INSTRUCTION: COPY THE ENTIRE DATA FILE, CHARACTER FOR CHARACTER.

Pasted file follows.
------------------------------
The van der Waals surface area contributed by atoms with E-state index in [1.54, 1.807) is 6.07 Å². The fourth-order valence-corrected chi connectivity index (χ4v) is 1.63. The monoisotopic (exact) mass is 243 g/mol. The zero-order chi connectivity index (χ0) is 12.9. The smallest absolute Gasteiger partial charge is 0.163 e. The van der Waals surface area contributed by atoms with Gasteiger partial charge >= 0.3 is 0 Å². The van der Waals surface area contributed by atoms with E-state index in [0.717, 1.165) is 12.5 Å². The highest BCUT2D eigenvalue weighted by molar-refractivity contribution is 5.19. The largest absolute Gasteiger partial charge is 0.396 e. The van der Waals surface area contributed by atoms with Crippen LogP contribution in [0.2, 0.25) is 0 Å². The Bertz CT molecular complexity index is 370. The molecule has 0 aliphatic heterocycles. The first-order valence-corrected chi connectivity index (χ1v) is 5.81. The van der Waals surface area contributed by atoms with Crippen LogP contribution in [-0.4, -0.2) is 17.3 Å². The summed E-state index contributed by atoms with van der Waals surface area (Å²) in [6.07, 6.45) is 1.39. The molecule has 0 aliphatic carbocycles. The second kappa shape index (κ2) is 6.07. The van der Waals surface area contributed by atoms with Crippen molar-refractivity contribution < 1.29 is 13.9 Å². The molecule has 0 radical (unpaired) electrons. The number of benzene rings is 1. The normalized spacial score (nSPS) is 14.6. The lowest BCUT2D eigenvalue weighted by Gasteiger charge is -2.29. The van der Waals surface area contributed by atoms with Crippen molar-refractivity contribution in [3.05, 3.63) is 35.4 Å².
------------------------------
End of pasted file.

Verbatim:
The van der Waals surface area contributed by atoms with E-state index in [1.54, 1.807) is 6.07 Å². The fourth-order valence-corrected chi connectivity index (χ4v) is 1.63. The monoisotopic (exact) mass is 243 g/mol. The zero-order chi connectivity index (χ0) is 12.9. The smallest absolute Gasteiger partial charge is 0.163 e. The van der Waals surface area contributed by atoms with Gasteiger partial charge >= 0.3 is 0 Å². The van der Waals surface area contributed by atoms with E-state index in [0.717, 1.165) is 12.5 Å². The highest BCUT2D eigenvalue weighted by molar-refractivity contribution is 5.19. The largest absolute Gasteiger partial charge is 0.396 e. The van der Waals surface area contributed by atoms with Crippen LogP contribution in [0.2, 0.25) is 0 Å². The Bertz CT molecular complexity index is 370. The molecule has 0 aliphatic heterocycles. The first-order valence-corrected chi connectivity index (χ1v) is 5.81. The van der Waals surface area contributed by atoms with Crippen LogP contribution in [-0.4, -0.2) is 17.3 Å². The summed E-state index contributed by atoms with van der Waals surface area (Å²) in [6.07, 6.45) is 1.39. The molecule has 0 aliphatic carbocycles. The second kappa shape index (κ2) is 6.07. The van der Waals surface area contributed by atoms with Crippen molar-refractivity contribution < 1.29 is 13.9 Å². The molecule has 0 radical (unpaired) electrons. The number of benzene rings is 1. The normalized spacial score (nSPS) is 14.6. The lowest BCUT2D eigenvalue weighted by Gasteiger charge is -2.29. The van der Waals surface area contributed by atoms with Crippen molar-refractivity contribution in [3.05, 3.63) is 35.4 Å².